Everyone has their own perspective on going out for a casual jog. Some welcome the thought as they lace up and grab their headphones while others cringe at the thought. The question is, why is it some people shy away from the thought of anything faster than a brisk walk? Is it the rumored health cons (bad for your knees, hips, etc)? Is it that they don’t want to be seen jogging in the public’s eye?
The truth is, some people just don’t like running. Period. Although it does yield several health benefits, people seem to always find reasons not to do it. That being said, I’ve consolidated the most popular reasons why opt out of it, how to reap the most benefits, and learn to like it.
This cannot be said enough. Keep a steady intake of water throughout the day. The last thing you need is to cramp up or suffer from heat exhaustion when you’re a few miles from your house because of dehydration.
Don’t wait until you’re thirsty. Sip on water throughout the day to allow absorption. A good tip is to try and drink a 16 oz bottle of water every hour.
Don’t Get Cheap with Shoes
Some people don’t give much thought as to what shoes they run in. Some people have worn basketball shoes to run a few miles and complain how their feet feel afterwards. The truth is, if you want quality gear, you won’t find good running shoes at the Dollar Store. There are a lot of popular brands out there, Asics being one of the most popular. Below are other good quality brands:
- New Balance
- Under Armour
Everyone has their own preference to a brand or insole that works best for them. While you may pay a pretty for each pair, if you take care of them, you’ll get some serious mileage.
Keep an Updated Playlist
We all have our own music selection that gets our adrenaline pumping. Keeping an updated playlist on your iPod/MP3 can keep your mind off your side-stitch and keep you from hearing yourself panting. Take a few minutes and compile a good heart-pounding playlist.
Audio books are also a good way to take your mind off your route. Catch up on that good book you’ve been hearing about.
Keep Track of your Progress
This is a given for anyone striving for their goals. Consistency and recording is important when showing progress. Keeping tabs on lap time, distance ran, your mile time, and resting heart rate is a great way to see your stamina and heart health improving.
There are several apps to use that help you keep track of your progress.
RunKeeper – Everything from GPS, goal tracking, workout reminders, and weekly updates telling me how many miles I’ve ran. There is also a setting that tells you your time and distance ran in 5 minute periods. It’s also a free download.
MapMyRun – A great way to keep track of your mileage. It provides a visual GPS of where you’re running. It also includes feedback of your time you run each mile, and it even has the option to automatically play your favorite songs if it notices your split time slowing down.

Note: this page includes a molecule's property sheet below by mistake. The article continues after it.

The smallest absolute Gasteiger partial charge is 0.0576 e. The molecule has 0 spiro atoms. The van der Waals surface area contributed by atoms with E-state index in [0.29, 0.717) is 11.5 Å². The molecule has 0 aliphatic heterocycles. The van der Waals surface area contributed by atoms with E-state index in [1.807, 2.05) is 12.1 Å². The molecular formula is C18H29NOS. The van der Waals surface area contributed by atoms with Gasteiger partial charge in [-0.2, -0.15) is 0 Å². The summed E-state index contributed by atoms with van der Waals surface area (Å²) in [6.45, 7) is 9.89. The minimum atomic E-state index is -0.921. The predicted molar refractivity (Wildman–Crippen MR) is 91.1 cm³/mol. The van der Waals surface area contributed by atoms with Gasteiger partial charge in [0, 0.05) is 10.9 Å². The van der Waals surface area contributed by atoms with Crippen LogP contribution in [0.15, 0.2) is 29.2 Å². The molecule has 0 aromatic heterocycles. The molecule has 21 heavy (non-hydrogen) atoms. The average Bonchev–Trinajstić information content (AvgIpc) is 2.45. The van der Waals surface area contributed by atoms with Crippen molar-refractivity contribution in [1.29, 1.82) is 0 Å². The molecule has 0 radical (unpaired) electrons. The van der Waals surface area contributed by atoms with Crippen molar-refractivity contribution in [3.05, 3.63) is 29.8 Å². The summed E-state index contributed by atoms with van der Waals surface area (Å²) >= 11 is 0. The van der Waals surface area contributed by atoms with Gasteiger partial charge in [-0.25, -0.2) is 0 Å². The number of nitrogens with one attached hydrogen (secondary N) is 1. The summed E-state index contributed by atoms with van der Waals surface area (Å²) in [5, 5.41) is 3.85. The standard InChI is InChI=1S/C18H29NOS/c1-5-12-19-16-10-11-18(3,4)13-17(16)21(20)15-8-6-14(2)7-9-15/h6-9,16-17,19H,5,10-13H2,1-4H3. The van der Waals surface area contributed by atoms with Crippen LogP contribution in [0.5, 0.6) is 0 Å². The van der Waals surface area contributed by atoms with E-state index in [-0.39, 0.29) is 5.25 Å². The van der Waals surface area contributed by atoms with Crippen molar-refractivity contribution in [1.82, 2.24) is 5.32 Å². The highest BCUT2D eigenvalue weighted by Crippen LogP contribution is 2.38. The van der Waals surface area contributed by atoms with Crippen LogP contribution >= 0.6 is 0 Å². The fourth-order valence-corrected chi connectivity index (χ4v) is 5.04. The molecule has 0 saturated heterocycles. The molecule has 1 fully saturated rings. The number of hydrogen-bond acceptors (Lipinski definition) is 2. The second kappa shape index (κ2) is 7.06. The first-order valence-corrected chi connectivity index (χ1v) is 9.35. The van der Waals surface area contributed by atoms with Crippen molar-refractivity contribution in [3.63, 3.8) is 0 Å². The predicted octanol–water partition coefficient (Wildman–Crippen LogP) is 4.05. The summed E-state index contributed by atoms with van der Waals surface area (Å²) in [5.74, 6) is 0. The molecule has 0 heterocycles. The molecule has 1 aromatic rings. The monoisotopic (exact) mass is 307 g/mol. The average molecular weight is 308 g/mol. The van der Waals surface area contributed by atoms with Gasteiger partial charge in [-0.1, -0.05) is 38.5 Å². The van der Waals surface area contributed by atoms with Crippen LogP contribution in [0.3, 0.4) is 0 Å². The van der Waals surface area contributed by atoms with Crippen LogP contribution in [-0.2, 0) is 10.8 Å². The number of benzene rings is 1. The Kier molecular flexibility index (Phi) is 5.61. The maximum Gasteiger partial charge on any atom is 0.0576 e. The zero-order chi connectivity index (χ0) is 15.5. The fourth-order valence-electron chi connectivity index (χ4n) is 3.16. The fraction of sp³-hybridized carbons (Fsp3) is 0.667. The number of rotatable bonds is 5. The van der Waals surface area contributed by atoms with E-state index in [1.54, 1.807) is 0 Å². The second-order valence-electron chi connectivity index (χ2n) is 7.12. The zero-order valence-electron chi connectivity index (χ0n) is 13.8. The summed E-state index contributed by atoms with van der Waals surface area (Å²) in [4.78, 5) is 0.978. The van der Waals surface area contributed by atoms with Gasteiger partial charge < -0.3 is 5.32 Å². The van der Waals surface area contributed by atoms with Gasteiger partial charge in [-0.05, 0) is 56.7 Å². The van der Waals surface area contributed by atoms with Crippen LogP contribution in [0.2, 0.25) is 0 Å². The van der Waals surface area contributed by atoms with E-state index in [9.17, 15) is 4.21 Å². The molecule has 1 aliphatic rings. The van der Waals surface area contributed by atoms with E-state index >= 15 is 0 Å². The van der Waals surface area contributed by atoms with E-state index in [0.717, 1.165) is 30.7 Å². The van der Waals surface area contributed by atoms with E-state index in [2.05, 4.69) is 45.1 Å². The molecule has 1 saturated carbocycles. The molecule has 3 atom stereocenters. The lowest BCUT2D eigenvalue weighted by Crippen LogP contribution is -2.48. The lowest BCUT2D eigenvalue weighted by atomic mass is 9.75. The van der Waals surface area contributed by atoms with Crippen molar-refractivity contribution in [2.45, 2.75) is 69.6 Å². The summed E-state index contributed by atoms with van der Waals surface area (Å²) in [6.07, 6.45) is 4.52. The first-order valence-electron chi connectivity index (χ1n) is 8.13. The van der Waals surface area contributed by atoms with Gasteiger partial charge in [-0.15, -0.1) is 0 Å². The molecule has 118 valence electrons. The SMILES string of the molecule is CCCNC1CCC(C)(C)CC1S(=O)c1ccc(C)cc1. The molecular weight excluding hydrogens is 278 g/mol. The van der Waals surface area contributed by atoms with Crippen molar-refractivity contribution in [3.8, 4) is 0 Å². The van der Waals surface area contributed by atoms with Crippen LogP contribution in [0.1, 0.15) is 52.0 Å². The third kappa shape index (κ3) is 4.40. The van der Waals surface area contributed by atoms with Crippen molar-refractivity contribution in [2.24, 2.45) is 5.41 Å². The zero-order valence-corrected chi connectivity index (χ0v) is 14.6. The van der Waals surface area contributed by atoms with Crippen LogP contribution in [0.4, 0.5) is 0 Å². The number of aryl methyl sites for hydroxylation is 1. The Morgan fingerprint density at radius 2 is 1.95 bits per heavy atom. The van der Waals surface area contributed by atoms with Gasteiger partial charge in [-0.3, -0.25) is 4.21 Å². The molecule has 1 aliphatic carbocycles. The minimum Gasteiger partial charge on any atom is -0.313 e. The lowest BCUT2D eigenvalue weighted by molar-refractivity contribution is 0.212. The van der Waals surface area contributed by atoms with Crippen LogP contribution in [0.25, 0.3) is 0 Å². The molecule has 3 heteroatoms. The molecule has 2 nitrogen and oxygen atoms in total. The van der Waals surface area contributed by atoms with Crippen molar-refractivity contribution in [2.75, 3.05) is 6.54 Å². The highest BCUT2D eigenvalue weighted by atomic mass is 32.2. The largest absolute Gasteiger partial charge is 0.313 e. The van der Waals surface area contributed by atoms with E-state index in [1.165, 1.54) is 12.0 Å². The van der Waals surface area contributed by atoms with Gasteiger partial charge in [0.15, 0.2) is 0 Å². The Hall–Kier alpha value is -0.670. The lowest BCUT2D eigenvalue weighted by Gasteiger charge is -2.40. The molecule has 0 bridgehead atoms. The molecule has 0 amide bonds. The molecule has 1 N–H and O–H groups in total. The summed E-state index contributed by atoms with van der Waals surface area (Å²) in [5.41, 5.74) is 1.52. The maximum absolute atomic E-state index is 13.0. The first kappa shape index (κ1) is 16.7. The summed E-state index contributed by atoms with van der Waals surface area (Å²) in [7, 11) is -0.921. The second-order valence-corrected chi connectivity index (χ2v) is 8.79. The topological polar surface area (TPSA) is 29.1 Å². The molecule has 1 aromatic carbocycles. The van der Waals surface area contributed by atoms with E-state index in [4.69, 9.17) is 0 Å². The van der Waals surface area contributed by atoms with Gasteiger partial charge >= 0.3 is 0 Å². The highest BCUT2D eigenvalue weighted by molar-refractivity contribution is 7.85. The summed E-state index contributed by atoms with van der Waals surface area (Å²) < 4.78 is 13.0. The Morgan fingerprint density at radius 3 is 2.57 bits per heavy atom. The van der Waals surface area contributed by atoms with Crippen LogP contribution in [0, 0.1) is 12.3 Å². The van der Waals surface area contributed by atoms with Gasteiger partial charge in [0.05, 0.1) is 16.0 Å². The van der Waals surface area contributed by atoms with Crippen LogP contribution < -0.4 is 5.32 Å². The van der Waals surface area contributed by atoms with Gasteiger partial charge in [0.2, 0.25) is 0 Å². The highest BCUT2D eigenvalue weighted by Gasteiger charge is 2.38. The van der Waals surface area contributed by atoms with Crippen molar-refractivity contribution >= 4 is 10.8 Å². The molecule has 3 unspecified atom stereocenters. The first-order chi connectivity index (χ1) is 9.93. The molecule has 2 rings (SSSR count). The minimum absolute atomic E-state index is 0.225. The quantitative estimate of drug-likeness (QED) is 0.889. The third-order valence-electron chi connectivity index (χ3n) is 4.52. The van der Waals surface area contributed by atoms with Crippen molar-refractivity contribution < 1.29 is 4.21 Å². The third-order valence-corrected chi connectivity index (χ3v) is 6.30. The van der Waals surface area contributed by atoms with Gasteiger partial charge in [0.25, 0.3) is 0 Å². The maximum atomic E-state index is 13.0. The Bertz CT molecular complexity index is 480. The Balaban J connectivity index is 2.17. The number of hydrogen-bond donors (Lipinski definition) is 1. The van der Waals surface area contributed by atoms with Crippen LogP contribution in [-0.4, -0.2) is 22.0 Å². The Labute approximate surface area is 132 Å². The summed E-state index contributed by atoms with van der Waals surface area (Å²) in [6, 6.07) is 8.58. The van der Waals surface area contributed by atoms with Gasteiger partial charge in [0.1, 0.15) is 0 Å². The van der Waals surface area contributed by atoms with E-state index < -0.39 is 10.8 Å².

HeartRate – This app works great if you don’t have a chest strap or wrist watch heart monitor. Simply putting your finger over the camera lens will read your heart rate and record it. It provides options for you to say if you’re exercising, just waking up, just finished your workout, etc. Much easer than feeling your pulse and counting (although it’s wise to know how to do).
Find a Friend to Tag Along
Asking others to get involved benefits both of you. One can motivate the other and hold them accountable. Catch up on your recent life events. Try and maintain a pace where you can converse, maybe talk about where you want to eat afterwards.
If you and / or your friend has a dog, grab the leases and take them out with you. Chances are you’ll find yourself doing more because of them.
It’s not the greatest idea to go from sitting to jogging. Getting your heart rate elevated and your muscles warm prior to a workout will help you maximize muscular endurance, efficiency, and prevent injuries. A light sweat is the best sign of being ready to undertake a workout.
Prior to running, perform a few dynamic movements. Dynamic movement is a type of stretch that helps warm up muscles through movement, not stretch and hold (static stretching).
Common dynamic stretches include:
- Hip swings / circles
- Air squats (varying stances)
Static stretching is said to expend more energy, making them best for post workout.
Performing static stretches after a workout is optimal. The muscles are warm, your heart rate is elevated, and blood’s flowing rapidly. Static stretching helps increase joint flexibility, decrease muscle tightness, and improve blood flow when relaxed.
Common static stretches include, but are not limited to:
- Hamstring stretches
- Quad stretches
- Piriformis (shown below)
When it comes to static stretches, cycle each stretch for 10-15 seconds each. For example, quad stretch for :15, hamstring for :15, piriformis for :15, and calf for :15 and repeat four times.
There are a plethora of reasons why people opt out of running, but try and find the optimistic aspect in it. You never know, what you dread doing now might end up being a great hobby of yours.
Find your weak spot, work on that, and make it enjoyable.